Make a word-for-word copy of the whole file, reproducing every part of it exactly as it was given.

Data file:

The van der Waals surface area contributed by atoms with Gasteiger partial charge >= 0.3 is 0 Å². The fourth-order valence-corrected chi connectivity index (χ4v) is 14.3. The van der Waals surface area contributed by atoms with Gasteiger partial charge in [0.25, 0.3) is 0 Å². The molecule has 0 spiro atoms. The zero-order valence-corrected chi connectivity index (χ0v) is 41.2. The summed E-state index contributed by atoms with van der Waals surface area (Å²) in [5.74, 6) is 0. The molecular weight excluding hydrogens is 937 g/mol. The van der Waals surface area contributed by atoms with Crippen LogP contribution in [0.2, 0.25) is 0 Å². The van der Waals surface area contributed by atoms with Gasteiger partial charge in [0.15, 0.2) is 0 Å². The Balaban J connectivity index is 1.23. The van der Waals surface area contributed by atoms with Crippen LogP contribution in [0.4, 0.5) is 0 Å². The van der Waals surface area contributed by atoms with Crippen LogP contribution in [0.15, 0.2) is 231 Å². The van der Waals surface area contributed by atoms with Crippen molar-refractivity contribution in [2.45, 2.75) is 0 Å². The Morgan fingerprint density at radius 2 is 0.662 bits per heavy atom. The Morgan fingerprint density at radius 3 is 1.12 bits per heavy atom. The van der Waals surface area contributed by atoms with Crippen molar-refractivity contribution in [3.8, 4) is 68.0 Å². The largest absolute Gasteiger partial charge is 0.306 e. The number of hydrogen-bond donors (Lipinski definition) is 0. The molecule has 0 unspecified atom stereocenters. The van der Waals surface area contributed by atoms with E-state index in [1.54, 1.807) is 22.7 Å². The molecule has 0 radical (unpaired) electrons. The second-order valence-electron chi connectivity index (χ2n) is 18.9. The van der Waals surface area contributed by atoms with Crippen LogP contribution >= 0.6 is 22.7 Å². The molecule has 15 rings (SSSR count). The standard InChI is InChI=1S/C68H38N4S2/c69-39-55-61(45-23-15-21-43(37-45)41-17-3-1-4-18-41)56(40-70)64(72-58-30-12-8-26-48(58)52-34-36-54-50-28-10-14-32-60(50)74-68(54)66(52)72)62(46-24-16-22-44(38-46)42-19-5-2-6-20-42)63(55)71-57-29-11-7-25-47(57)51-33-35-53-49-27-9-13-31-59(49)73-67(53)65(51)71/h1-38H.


The van der Waals surface area contributed by atoms with Gasteiger partial charge >= 0.3 is 0 Å². The fourth-order valence-corrected chi connectivity index (χ4v) is 14.3. The van der Waals surface area contributed by atoms with Gasteiger partial charge in [0.25, 0.3) is 0 Å². The molecule has 0 spiro atoms. The zero-order valence-corrected chi connectivity index (χ0v) is 41.2. The summed E-state index contributed by atoms with van der Waals surface area (Å²) in [5.74, 6) is 0. The molecular weight excluding hydrogens is 937 g/mol. The van der Waals surface area contributed by atoms with Crippen LogP contribution in [0.2, 0.25) is 0 Å². The van der Waals surface area contributed by atoms with Gasteiger partial charge in [0.15, 0.2) is 0 Å². The Balaban J connectivity index is 1.23. The van der Waals surface area contributed by atoms with Crippen LogP contribution in [0.4, 0.5) is 0 Å². The van der Waals surface area contributed by atoms with Crippen LogP contribution in [0.15, 0.2) is 231 Å². The van der Waals surface area contributed by atoms with Crippen molar-refractivity contribution in [2.45, 2.75) is 0 Å². The Morgan fingerprint density at radius 2 is 0.662 bits per heavy atom. The Morgan fingerprint density at radius 3 is 1.12 bits per heavy atom. The van der Waals surface area contributed by atoms with Crippen molar-refractivity contribution in [3.8, 4) is 68.0 Å². The largest absolute Gasteiger partial charge is 0.306 e. The number of hydrogen-bond donors (Lipinski definition) is 0. The molecule has 0 unspecified atom stereocenters. The van der Waals surface area contributed by atoms with E-state index in [1.54, 1.807) is 22.7 Å². The molecule has 0 radical (unpaired) electrons. The second-order valence-electron chi connectivity index (χ2n) is 18.9. The van der Waals surface area contributed by atoms with Crippen LogP contribution >= 0.6 is 22.7 Å². The molecule has 15 rings (SSSR count). The standard InChI is InChI=1S/C68H38N4S2/c69-39-55-61(45-23-15-21-43(37-45)41-17-3-1-4-18-41)56(40-70)64(72-58-30-12-8-26-48(58)52-34-36-54-50-28-10-14-32-60(50)74-68(54)66(52)72)62(46-24-16-22-44(38-46)42-19-5-2-6-20-42)63(55)71-57-29-11-7-25-47(57)51-33-35-53-49-27-9-13-31-59(49)73-67(53)65(51)71/h1-38H.